National Security And Immigration Policy: Reclaiming Terms, Measuring Success, And Setting Priorities, Margaret D. Stock Oct 2006

National Security And Immigration Policy: Reclaiming Terms, Measuring Success, And Setting Priorities, Margaret D. Stock

ExpressO

This paper offers a three-pronged framework for evaluating immigration-related security measures and tactics. First, does the measure or strategy relate to a legitimate security goal? Second, what does the measure propose to accomplish, will it be successful in achieving that end, and how can its success (or failure) be assessed? Third, is the measure worth the cost both in resources and opportunities foregone? The paper goes on to evaluate the US Government's recent implementation of the US-VISIT program against this framework.


Ley Federal Del Procedimiento Contencioso Administrativo., Bruno L. Costantini García Oct 2006

Ley Federal Del Procedimiento Contencioso Administrativo., Bruno L. Costantini García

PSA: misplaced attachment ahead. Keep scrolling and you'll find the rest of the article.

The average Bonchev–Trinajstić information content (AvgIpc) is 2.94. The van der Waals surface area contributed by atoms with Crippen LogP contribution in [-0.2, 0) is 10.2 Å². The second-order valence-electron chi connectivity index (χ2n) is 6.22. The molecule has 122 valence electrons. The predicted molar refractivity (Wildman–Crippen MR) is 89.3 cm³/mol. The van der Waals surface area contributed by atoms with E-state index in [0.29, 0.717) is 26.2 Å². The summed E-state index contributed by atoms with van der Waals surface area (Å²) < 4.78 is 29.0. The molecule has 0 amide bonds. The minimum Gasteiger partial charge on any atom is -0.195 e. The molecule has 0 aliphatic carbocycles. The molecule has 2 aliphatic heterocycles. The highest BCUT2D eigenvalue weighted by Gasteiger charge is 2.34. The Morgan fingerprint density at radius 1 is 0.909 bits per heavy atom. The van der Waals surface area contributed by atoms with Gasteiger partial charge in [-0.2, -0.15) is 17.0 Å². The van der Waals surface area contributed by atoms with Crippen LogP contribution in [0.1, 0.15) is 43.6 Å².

Bruno L. Costantini García

Ponencia sobre la Ley Federal del Procedimiento Contencioso Administrativo, impartida por Bruno L. Costantini García.


The Coalescence Of United States Immigration Law And International Criminal Law: An Exploration Of Elias Zacarias In The Context Of Female Genital Mutilation, George S. Yacoubian Oct 2006

The Coalescence Of United States Immigration Law And International Criminal Law: An Exploration Of Elias Zacarias In The Context Of Female Genital Mutilation, George S. Yacoubian

ExpressO

In INS v. Elias Zacarias, the Supreme Court (SC) affirmed that nongovernmental actors (e.g., guerilla groups) can commit “persecution” as defined by § 101(a)(42) of the Immigration and Nationality Act (INA). Human rights violations by any international actor, governmental or otherwise, can thus, according to Elias Zacarias, trigger asylum protection in the United States (US). In contrast, the Convention against Torture and Other Cruel, Inhuman or Degrading Treatment or Punishment (CAT), to which the US is a party, requires the victimizer to be a “public official or other person acting in an official capacity.”

The CAT thus imposes ...


A Complete Property Right Amendment, John H. Ryskamp Oct 2006

A Complete Property Right Amendment, John H. Ryskamp

ExpressO

The trend of the eminent domain reform and "Kelo plus" initiatives is toward a comprehensive Constitutional property right incorporating the elements of level of review, nature of government action, and extent of compensation. This article contains a draft amendment which reflects these concerns.